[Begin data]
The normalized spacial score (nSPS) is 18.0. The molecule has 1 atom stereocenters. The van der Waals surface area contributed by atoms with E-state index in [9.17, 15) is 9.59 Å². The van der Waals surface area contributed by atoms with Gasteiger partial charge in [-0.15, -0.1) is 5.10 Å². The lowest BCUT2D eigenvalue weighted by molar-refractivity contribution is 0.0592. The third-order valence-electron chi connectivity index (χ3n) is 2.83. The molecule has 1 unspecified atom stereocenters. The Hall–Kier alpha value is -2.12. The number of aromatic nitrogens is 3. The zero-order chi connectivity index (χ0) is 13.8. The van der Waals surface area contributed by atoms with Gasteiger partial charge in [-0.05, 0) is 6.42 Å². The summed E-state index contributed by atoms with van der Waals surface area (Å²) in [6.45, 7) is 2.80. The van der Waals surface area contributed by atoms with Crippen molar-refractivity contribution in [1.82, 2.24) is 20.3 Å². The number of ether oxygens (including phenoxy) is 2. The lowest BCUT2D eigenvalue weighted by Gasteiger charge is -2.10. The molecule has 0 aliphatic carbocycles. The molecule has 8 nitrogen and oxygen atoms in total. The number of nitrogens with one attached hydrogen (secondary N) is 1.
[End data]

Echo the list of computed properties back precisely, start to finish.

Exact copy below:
The normalized spacial score (nSPS) is 18.0. The molecule has 1 atom stereocenters. The van der Waals surface area contributed by atoms with E-state index in [9.17, 15) is 9.59 Å². The van der Waals surface area contributed by atoms with Gasteiger partial charge in [-0.15, -0.1) is 5.10 Å². The lowest BCUT2D eigenvalue weighted by molar-refractivity contribution is 0.0592. The third-order valence-electron chi connectivity index (χ3n) is 2.83. The molecule has 1 unspecified atom stereocenters. The Hall–Kier alpha value is -2.12. The number of aromatic nitrogens is 3. The zero-order chi connectivity index (χ0) is 13.8. The van der Waals surface area contributed by atoms with Gasteiger partial charge in [-0.05, 0) is 6.42 Å². The summed E-state index contributed by atoms with van der Waals surface area (Å²) in [6.45, 7) is 2.80. The van der Waals surface area contributed by atoms with Crippen molar-refractivity contribution in [1.82, 2.24) is 20.3 Å². The number of ether oxygens (including phenoxy) is 2. The lowest BCUT2D eigenvalue weighted by Gasteiger charge is -2.10. The molecule has 0 aliphatic carbocycles. The molecule has 8 nitrogen and oxygen atoms in total. The number of nitrogens with one attached hydrogen (secondary N) is 1.